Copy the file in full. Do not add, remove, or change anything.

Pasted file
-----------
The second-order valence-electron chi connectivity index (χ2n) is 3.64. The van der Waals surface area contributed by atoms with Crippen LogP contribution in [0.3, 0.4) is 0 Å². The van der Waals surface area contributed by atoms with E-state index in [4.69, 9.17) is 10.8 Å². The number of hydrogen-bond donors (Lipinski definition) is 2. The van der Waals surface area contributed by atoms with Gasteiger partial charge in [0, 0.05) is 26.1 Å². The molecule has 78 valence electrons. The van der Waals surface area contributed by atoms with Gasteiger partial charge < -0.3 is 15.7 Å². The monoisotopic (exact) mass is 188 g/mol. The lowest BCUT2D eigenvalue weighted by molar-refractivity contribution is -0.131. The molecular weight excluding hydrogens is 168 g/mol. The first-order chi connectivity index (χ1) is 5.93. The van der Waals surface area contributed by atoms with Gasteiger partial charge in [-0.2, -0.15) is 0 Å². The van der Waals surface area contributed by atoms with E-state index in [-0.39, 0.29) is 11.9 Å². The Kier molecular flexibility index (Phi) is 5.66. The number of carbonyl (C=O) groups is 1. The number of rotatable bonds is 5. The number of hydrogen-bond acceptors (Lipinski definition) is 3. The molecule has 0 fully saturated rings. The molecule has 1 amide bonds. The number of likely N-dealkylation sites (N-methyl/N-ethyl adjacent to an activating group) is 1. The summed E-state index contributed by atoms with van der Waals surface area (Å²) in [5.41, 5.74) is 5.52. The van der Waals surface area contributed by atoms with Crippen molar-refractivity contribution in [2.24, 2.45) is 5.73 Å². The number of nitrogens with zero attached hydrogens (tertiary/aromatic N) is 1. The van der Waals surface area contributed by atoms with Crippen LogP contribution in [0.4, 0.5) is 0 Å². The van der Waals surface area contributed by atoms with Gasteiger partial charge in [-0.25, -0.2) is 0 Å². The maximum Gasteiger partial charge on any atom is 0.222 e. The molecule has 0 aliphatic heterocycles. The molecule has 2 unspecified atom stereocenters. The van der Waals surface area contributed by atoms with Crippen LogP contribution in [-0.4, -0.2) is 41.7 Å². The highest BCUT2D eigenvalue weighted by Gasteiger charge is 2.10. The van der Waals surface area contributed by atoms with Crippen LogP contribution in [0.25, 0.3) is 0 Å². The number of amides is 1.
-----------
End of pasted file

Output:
The second-order valence-electron chi connectivity index (χ2n) is 3.64. The van der Waals surface area contributed by atoms with Crippen LogP contribution in [0.3, 0.4) is 0 Å². The van der Waals surface area contributed by atoms with E-state index in [4.69, 9.17) is 10.8 Å². The number of hydrogen-bond donors (Lipinski definition) is 2. The van der Waals surface area contributed by atoms with Gasteiger partial charge in [0, 0.05) is 26.1 Å². The molecule has 78 valence electrons. The van der Waals surface area contributed by atoms with Gasteiger partial charge < -0.3 is 15.7 Å². The monoisotopic (exact) mass is 188 g/mol. The lowest BCUT2D eigenvalue weighted by molar-refractivity contribution is -0.131. The molecular weight excluding hydrogens is 168 g/mol. The first-order chi connectivity index (χ1) is 5.93. The van der Waals surface area contributed by atoms with Gasteiger partial charge in [-0.2, -0.15) is 0 Å². The van der Waals surface area contributed by atoms with E-state index in [-0.39, 0.29) is 11.9 Å². The Kier molecular flexibility index (Phi) is 5.66. The number of carbonyl (C=O) groups is 1. The number of rotatable bonds is 5. The number of hydrogen-bond acceptors (Lipinski definition) is 3. The molecule has 0 fully saturated rings. The molecule has 1 amide bonds. The number of likely N-dealkylation sites (N-methyl/N-ethyl adjacent to an activating group) is 1. The summed E-state index contributed by atoms with van der Waals surface area (Å²) in [5.41, 5.74) is 5.52. The van der Waals surface area contributed by atoms with Crippen molar-refractivity contribution in [2.24, 2.45) is 5.73 Å². The number of nitrogens with zero attached hydrogens (tertiary/aromatic N) is 1. The van der Waals surface area contributed by atoms with Crippen LogP contribution in [0.4, 0.5) is 0 Å². The van der Waals surface area contributed by atoms with Gasteiger partial charge in [-0.25, -0.2) is 0 Å². The maximum Gasteiger partial charge on any atom is 0.222 e. The molecule has 0 aliphatic heterocycles. The molecule has 2 unspecified atom stereocenters. The van der Waals surface area contributed by atoms with Crippen LogP contribution in [-0.4, -0.2) is 41.7 Å². The highest BCUT2D eigenvalue weighted by Gasteiger charge is 2.10. The van der Waals surface area contributed by atoms with Crippen LogP contribution in [0.25, 0.3) is 0 Å². The number of amides is 1.